As someone who’s always scrolling through Apple News on my phone, I tend to pick up on key topics fairly quickly. Normally, buzz words include “border wall,” “Brexit,” “immigration” etc. Lately, however, my notifications have been flooded with “Leaving Neverland,” “Michael Jackson” and “sexual abuse.”
My social media feeds have been filled with reactions to the news that Michael Jackson allegedly molested Wade Robson, 36, and James Safechuck, 41, when they were boys. These allegations were fleshed out in “Leaving Neverland,” a recent HBO documentary directed by British television director Dan Reed. Although I do not open Facebook frequently, when I happen to scroll through my feed it mostly consists of my friends and family either worshipping or slamming Jackson for what he allegedly did (or, according to some, didn’t) do.
It’s hard to put a finger on what really happened to these young boys and their relationship with Jackson. None of us were there to witness it happen. It is hard to place oneself in the mind of other people. No one can read minds. None of us can tell what really happened but Robson and Safechuck.
People are slamming the two men for slandering Jackson’s name after his passing. However, it is important to remember that these things do indeed happen. Even closer after Jackson’s death, authorities discovered child pornography in his mansion. It is important to remember that even though Jackson was, and even is, considered the “King of Pop,” he was not, nor was he ever, perfect. Celebrities like Jackson are considered “untouchable,” but they are not.
Regardless of whether the allegations are true, this circumstance has brought to light the importance of being aware of what happens or can happen behind closed doors. People are so quick to assume the way people live their lives. Whether it was a life of perfection or a life of recklessness, no one will truly know what Jackson was really doing. It is a double-edged sword.
No one will truly know the scenarios of Robson and Safechuck’s childhoods, but thinking that these two men are lying about serious sexual assault allegations furthers the stigma that nothing good comes from sharing a sexual assault story.
It is sad to see people fighting over the internet about whether a man considered an icon who sang world-famous pop tunes was a child rapist. It is almost even sadder to see people fighting over whether the two other men, Robson and Safechuck, were lying about their experiences with a child rapist.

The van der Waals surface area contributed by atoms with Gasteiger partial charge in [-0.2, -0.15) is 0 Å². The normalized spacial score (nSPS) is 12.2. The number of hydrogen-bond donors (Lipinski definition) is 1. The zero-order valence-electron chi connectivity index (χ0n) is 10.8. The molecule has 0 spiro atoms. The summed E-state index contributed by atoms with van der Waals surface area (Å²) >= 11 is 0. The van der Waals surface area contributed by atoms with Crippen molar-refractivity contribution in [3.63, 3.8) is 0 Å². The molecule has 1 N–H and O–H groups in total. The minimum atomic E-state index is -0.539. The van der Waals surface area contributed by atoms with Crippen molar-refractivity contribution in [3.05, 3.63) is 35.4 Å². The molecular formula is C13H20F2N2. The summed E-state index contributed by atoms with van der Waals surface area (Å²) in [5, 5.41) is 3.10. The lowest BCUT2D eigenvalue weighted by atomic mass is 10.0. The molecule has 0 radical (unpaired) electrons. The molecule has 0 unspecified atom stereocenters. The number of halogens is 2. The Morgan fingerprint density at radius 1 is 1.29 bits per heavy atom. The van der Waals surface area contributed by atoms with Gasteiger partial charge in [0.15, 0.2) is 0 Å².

No one wants to think about their icon being a horrible person. Especially for the African American community—for Jackson, a black man, to be such a universal American character is not something that could’ve been said before the 1950s. Not to mention, he had a stage presence for most of his life, after starting out with his brothers in the group Jackson 5. People will not want to accept that the man they’ve looked up to for a majority of their life is a sick child rapist.
This circumstance is similar to Bill Cosby. The Cosby Show was so prevalent and wide-spread, similar to Jackson, which makes it so difficult for people to see the obviously present fault.
Hopefully these circumstances show that although people can be icons, and they can be someone for young people to look up to, but they can also be criminals, corrupt and nefarious.
It is OK to feel a bit of disbelief that these accusations are coming out of the woodwork, but we also shouldn’t immediately discredit the accusers because of what we thought of an icon beforehand.
Don’t forget that celebrities are human too, and that humans can do terrible things. Instead of staying in denial about what you don’t want something to be, accept the possibility of the truth, and understand that we’re all humans capable of terrible things, including Michael Jackson.